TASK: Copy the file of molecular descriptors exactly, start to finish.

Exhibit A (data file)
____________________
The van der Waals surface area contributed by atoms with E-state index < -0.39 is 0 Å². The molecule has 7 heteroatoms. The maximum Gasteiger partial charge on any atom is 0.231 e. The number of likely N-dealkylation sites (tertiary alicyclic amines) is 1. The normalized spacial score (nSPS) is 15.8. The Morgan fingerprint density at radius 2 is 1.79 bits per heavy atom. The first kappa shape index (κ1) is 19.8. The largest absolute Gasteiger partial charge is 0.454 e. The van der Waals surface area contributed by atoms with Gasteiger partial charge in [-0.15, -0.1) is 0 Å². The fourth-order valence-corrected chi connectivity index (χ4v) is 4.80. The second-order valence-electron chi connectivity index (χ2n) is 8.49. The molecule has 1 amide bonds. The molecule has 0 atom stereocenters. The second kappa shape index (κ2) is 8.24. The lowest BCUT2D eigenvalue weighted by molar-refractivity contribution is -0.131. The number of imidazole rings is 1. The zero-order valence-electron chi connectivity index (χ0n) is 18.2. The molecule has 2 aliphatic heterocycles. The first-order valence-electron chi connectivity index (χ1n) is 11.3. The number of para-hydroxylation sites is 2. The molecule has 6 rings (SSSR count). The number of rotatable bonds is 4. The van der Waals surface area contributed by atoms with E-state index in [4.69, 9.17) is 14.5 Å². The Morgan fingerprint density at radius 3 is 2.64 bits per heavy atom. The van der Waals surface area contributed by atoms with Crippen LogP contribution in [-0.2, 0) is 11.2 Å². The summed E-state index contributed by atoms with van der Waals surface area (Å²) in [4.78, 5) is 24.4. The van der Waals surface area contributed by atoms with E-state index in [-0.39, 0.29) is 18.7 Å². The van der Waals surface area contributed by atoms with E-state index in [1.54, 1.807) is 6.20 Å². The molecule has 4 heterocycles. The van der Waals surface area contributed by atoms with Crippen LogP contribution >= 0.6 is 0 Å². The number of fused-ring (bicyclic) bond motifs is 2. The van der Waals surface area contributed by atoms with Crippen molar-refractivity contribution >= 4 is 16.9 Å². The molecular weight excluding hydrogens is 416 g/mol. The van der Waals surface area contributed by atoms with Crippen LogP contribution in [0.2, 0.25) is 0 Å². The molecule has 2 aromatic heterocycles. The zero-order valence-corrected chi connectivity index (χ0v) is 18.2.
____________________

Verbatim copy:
The van der Waals surface area contributed by atoms with E-state index < -0.39 is 0 Å². The molecule has 7 heteroatoms. The maximum Gasteiger partial charge on any atom is 0.231 e. The number of likely N-dealkylation sites (tertiary alicyclic amines) is 1. The normalized spacial score (nSPS) is 15.8. The Morgan fingerprint density at radius 2 is 1.79 bits per heavy atom. The first kappa shape index (κ1) is 19.8. The largest absolute Gasteiger partial charge is 0.454 e. The van der Waals surface area contributed by atoms with Gasteiger partial charge in [-0.15, -0.1) is 0 Å². The fourth-order valence-corrected chi connectivity index (χ4v) is 4.80. The second-order valence-electron chi connectivity index (χ2n) is 8.49. The molecule has 1 amide bonds. The molecule has 0 atom stereocenters. The second kappa shape index (κ2) is 8.24. The lowest BCUT2D eigenvalue weighted by molar-refractivity contribution is -0.131. The number of imidazole rings is 1. The zero-order valence-electron chi connectivity index (χ0n) is 18.2. The molecule has 2 aliphatic heterocycles. The first-order valence-electron chi connectivity index (χ1n) is 11.3. The number of para-hydroxylation sites is 2. The molecule has 6 rings (SSSR count). The number of rotatable bonds is 4. The van der Waals surface area contributed by atoms with E-state index in [4.69, 9.17) is 14.5 Å². The Morgan fingerprint density at radius 3 is 2.64 bits per heavy atom. The van der Waals surface area contributed by atoms with Crippen LogP contribution in [-0.2, 0) is 11.2 Å². The summed E-state index contributed by atoms with van der Waals surface area (Å²) in [4.78, 5) is 24.4. The van der Waals surface area contributed by atoms with E-state index in [-0.39, 0.29) is 18.7 Å². The van der Waals surface area contributed by atoms with E-state index in [1.54, 1.807) is 6.20 Å². The molecule has 4 heterocycles. The van der Waals surface area contributed by atoms with Crippen LogP contribution >= 0.6 is 0 Å². The number of fused-ring (bicyclic) bond motifs is 2. The van der Waals surface area contributed by atoms with Crippen molar-refractivity contribution >= 4 is 16.9 Å². The molecular weight excluding hydrogens is 416 g/mol. The van der Waals surface area contributed by atoms with Crippen LogP contribution in [0.2, 0.25) is 0 Å². The molecule has 2 aromatic heterocycles. The zero-order valence-corrected chi connectivity index (χ0v) is 18.2.